Throughout the day, speakers contributed various perspectives on problems and solutions. Chairman Joseph L. James of the Yurok Tribe gave an overview of the years of work that went into securing the Federal Energy Regulatory Commission’s approval of removing four old dams on the Klamath River that were no longer needed for energy generation. He explained the importance of re-opening the river couldn’t be overstated — to the river's health, the salmon and animals that live in or around it, and especially the people — including the Yurok and Karuk, who depend on it.
Linnea Jackson from the Hoopa Valley Tribe described how many tribal communities are in areas with California’s least reliable electricity service. The March en banc explored opportunities for resilient, renewable microgrids that better serve community needs and model clean energy solutions related to decarbonization, resilience, and equity for the rest of the state. Putting words into action, the CEC gave an overview of its tribal-focused application to the Department of Energy’s (DOE) Grid Resilience and Innovation Partnerships (GRIP) program to create a portfolio of tribal energy resilience projects with the CPUC, tribes, utilities, and project developers.
The moment that seemed to have the most profound effect on all participants came when CEC Commissioner Noemí Gallardo read the CEC’s three-page resolution committing to support California tribal energy sovereignty. The vote to pass the resolution received a standing ovation.
This resolution establishes goals such as increasing access to funding and enhancing consultation and economic diversification. It also details actions such as developing capacity and technical assistance resources, dedicating tribal set-asides, and enhancing land use considerations around protecting tribal cultural resources in planning clean energy projects. The CEC also committed to the development of a Tribal energy sovereignty policy.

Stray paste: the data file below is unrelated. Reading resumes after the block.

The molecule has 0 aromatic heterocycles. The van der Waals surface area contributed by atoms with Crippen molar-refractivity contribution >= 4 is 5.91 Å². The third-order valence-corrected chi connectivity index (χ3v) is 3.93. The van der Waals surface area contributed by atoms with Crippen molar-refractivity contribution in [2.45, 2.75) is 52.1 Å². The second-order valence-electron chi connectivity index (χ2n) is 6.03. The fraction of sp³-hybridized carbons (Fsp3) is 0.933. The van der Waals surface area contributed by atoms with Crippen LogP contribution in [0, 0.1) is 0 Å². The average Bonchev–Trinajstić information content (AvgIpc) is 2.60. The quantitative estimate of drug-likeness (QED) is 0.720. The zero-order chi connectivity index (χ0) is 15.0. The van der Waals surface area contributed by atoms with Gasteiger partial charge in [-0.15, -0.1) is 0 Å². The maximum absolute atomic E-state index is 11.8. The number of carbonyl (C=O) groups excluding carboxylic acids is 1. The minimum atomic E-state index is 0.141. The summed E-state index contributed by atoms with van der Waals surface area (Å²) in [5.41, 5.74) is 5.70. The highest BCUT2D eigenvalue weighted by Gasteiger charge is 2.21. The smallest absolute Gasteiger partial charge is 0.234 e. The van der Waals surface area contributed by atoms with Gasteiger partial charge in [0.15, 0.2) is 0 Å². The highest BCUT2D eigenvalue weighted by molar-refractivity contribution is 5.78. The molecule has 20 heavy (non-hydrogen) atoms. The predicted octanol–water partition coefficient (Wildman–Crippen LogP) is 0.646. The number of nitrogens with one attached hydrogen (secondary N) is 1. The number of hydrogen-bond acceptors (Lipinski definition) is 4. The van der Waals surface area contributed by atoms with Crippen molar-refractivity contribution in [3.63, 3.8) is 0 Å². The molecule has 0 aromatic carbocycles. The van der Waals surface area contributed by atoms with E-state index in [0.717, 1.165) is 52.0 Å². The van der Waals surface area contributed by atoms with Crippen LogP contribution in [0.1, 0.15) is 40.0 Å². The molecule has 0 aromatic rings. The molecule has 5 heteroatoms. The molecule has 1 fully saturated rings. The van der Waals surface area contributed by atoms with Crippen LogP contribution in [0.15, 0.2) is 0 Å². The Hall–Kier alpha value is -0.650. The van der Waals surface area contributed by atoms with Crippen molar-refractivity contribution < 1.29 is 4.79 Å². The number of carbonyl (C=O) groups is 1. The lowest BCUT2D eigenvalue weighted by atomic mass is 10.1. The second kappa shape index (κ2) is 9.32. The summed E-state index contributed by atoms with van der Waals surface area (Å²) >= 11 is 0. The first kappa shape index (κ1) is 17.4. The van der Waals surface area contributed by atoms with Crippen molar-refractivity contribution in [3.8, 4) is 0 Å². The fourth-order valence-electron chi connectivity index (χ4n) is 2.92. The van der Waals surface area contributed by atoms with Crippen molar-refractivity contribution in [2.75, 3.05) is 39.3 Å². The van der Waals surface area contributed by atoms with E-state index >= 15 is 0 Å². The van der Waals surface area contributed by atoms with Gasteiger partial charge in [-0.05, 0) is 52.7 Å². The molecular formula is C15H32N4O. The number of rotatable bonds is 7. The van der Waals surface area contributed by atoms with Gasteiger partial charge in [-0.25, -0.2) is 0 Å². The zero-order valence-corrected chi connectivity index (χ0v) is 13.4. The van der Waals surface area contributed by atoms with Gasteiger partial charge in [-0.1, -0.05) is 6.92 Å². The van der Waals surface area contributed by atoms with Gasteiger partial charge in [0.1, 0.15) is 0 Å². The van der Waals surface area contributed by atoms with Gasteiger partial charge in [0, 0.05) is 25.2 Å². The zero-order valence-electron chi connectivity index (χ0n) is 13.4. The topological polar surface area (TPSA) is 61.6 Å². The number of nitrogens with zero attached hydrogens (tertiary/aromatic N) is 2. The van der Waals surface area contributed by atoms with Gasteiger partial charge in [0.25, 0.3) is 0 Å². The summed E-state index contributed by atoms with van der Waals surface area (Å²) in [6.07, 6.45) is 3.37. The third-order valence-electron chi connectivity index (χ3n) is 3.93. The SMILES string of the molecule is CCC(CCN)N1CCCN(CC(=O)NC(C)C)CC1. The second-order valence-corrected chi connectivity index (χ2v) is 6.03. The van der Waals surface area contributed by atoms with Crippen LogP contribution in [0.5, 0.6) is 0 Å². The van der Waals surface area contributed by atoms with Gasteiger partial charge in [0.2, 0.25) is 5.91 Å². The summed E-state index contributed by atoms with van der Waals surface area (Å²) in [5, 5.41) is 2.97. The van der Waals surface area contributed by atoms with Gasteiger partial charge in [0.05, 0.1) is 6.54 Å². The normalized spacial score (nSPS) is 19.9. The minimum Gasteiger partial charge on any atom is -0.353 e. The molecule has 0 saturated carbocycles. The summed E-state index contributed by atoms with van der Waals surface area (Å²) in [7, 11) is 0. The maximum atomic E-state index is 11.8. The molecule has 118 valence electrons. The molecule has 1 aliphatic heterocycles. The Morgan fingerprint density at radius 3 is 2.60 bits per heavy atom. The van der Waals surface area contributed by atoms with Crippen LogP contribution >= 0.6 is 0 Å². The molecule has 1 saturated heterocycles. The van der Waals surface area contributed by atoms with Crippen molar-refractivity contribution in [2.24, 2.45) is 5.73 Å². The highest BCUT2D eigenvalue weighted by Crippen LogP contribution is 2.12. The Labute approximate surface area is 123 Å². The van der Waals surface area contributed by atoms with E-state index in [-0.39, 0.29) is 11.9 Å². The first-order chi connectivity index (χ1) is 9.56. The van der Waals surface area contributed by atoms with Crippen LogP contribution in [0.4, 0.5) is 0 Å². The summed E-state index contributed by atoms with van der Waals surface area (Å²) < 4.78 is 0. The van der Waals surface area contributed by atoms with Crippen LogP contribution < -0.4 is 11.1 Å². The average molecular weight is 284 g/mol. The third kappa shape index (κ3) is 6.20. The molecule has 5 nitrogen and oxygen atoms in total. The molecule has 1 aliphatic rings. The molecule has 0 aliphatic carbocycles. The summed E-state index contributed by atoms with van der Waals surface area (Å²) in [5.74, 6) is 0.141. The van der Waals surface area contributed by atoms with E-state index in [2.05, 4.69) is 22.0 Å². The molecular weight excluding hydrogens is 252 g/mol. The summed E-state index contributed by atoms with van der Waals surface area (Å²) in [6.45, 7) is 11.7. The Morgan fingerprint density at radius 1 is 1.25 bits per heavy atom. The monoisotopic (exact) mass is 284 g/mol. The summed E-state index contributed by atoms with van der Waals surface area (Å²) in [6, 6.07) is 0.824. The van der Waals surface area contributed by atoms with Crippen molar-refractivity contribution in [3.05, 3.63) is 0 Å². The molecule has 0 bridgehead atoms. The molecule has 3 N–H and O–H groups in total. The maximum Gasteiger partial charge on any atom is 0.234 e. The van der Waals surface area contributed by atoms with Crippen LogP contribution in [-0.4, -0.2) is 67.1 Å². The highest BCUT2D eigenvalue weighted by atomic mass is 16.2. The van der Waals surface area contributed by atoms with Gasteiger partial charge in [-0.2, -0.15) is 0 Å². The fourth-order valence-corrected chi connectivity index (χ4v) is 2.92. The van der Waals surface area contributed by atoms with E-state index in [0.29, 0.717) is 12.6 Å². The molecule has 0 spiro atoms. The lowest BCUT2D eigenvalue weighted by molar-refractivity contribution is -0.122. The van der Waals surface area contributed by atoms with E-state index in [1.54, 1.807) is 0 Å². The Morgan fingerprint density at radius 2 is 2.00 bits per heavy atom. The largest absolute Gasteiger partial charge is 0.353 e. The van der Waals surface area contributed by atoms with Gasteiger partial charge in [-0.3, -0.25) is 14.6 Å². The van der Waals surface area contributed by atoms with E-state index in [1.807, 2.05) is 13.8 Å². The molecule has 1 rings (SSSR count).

Chairman Joseph L. James of the Yurok Tribe said, “This is a historic moment. The California Energy Commission’s support for tribal energy sovereignty and independence is good for us, and it sets a strong precedent for all of Indian Country. I look forward to working with the CEC on developing the tribal energy policy. The policy will empower and strengthen tribes across the state.”
Visitors aboard the Coral Sea research vessel learn about offshore wind development’s impact on Humboldt Bay.
DAY 3: The River Wild
On the last day, the group shipped out aboard Cal Poly Humboldt’s research vessel, the Coral Sea. Guides from several tribes, the Humboldt Bay Harbor District and Cal Poly Humboldt, showed where the harbor would be developed for offshore wind. They explained some of what’s needed to drive development while protecting the livelihoods already dependent on the harbor and sea.
The trip ended in a celebration of sovereignty with the Yurok Tribe, commemorating the Klamath Dam removal as well as the adoption of the tribal energy sovereignty resolution. The Tribe led participants on a redwood canoe tour, showcasing some of the eco-tourism that bolsters the Yurok economy. That same day, the CEC received notice that the California Tribal Energy Resiliency Alliance project concept for the GRIP funding opportunity was approved by the DOE to move forward to the next phase of application, impeccably timed to provide a very hopeful end to the North Coast gatherings.
Members of the CEC and CPUC paddle a traditional Yurok redwood canoe across the Klamath River.